I should have caught it then, but her rhetorical formulation breezed right by me at the time. She said “the guidebooks” say I should go. She didn’t say she thought I should go.

I understand why she used this formulation after having experienced Long Bar. If you are ever in Singapore, I can’t recommend you not go to Long Bar highly enough. It is a horrid, horrid tourist trap – and not even in the way that the Hemingway Bar at The Ritz in Paris is. Long Bar has all the charm of Gilbert Gottfried with none of his entertaining novelty.

But the same can’t be said of Clark Quay. Yuppie-ville was actually quite splendid, thank you very much. There were innumerable restaurant options along the water and within the big mushroom like structure protecting fun-seekers from the rain. And as cheesy as it may sound, all the restaurants seemed to offer a different ethnic cuisine, though this is not to suggest there was some fake façade of culinary diversity. Embarrassingly, the restaurant featuring “American” cuisine was Hooters.

For what it is worth, I spent my evening at a cozy Spanish Tapas bar where a Singaporean band led by an attractive native sang popular American songs as the warm Singaporean air swept through the open doorways. It couldn’t have been nicer.

In the morning, I essentially did everything there was to do in the city before lunch – and that even included going to a museum, which I am generally reluctant to do. I am simply not a museum person. But when I was told a famous modern art exhibit was in town – and I had run out of worthwhile things to see – I decided to go. I have scoffed at modern art in cities around the world, and I certainly wasn’t going to pass up an opportunity to do so in Southeast Asia.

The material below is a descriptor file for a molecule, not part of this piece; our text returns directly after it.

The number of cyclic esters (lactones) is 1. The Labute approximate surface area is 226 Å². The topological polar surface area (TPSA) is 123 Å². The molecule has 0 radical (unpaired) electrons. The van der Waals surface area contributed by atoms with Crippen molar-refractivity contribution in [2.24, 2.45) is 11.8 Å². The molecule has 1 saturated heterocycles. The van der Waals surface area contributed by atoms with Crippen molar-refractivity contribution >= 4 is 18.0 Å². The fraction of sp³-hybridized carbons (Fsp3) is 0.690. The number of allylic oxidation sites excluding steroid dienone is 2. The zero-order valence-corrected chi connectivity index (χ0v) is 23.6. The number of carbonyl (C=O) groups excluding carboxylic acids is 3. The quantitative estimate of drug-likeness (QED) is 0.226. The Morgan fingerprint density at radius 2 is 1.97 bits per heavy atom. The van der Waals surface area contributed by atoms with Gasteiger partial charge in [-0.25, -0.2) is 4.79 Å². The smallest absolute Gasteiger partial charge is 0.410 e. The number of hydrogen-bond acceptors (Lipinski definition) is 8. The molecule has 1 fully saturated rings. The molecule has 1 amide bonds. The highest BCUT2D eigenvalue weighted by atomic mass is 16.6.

During my final evening in Singapore, I went to the top of American billionaire Sheldon Adelson’s new giant casino for dinner. The structure itself is architecturally stunning (warning: this is coming from somebody who believes Vegas is architecturally stunning, so judge for yourself) and the view at the top is just as spectacular. After dinner, I went to the adjacent club, which I am told is among the most exclusive in Singapore, for a few drinks. As the night wore on, I had a little fun talking with some of my fellow patrons.

Most of the clientele were expatriate European, British and American financiers who are surely doing their part, like Nick Leeson before them, to bring on the next financial crisis. The other portion of the crowed consisted of Singaporean, Indonesian and Malaysian elite. After striking up a few conversations, I noticed a certain contempt for Americans that wasn’t at all apparent with the other people I interacted with in Singapore. The contempt wasn’t exactly hatred of America, but a certain not-so-well disguised disdain for Americans.

I, however, am an American patriot and a great propagandist of American exceptionalism, which I have the habit of promoting most especially when I am abroad to people that have the exact opposite viewpoint. There is nothing more pathetic, in my estimation, than Americans pretending they are Canadians in order to avoid, in their estimation, all the burdens that come with being an American.